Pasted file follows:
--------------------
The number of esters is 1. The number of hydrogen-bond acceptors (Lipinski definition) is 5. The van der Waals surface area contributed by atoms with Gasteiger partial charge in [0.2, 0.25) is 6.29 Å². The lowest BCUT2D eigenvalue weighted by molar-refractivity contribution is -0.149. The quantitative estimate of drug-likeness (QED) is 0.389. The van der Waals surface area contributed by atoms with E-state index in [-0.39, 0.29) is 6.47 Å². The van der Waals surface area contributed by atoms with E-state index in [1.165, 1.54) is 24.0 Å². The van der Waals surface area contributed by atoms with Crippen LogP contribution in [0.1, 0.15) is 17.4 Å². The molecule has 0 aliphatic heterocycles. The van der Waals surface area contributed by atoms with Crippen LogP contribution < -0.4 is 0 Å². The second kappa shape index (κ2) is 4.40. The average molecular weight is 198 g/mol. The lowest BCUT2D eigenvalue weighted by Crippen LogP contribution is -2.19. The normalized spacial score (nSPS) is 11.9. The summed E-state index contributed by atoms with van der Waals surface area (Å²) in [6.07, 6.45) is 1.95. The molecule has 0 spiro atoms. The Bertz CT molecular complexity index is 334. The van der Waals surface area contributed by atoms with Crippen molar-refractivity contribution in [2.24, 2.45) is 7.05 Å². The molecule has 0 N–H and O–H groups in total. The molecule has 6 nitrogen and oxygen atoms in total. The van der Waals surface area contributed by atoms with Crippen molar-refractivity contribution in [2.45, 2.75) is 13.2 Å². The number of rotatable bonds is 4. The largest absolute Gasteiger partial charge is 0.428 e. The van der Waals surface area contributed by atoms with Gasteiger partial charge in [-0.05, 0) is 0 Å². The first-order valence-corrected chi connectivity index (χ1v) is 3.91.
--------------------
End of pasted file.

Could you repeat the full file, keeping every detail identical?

The number of esters is 1. The number of hydrogen-bond acceptors (Lipinski definition) is 5. The van der Waals surface area contributed by atoms with Gasteiger partial charge in [0.2, 0.25) is 6.29 Å². The lowest BCUT2D eigenvalue weighted by molar-refractivity contribution is -0.149. The quantitative estimate of drug-likeness (QED) is 0.389. The van der Waals surface area contributed by atoms with E-state index in [-0.39, 0.29) is 6.47 Å². The van der Waals surface area contributed by atoms with E-state index in [1.165, 1.54) is 24.0 Å². The van der Waals surface area contributed by atoms with Crippen LogP contribution in [0.1, 0.15) is 17.4 Å². The molecule has 0 aliphatic heterocycles. The van der Waals surface area contributed by atoms with Crippen LogP contribution < -0.4 is 0 Å². The second kappa shape index (κ2) is 4.40. The average molecular weight is 198 g/mol. The lowest BCUT2D eigenvalue weighted by Crippen LogP contribution is -2.19. The normalized spacial score (nSPS) is 11.9. The summed E-state index contributed by atoms with van der Waals surface area (Å²) in [6.07, 6.45) is 1.95. The molecule has 0 spiro atoms. The Bertz CT molecular complexity index is 334. The van der Waals surface area contributed by atoms with Crippen molar-refractivity contribution in [2.24, 2.45) is 7.05 Å². The molecule has 0 N–H and O–H groups in total. The molecule has 6 nitrogen and oxygen atoms in total. The van der Waals surface area contributed by atoms with Crippen molar-refractivity contribution in [2.45, 2.75) is 13.2 Å². The number of rotatable bonds is 4. The largest absolute Gasteiger partial charge is 0.428 e. The van der Waals surface area contributed by atoms with Gasteiger partial charge in [-0.05, 0) is 0 Å². The first-order valence-corrected chi connectivity index (χ1v) is 3.91.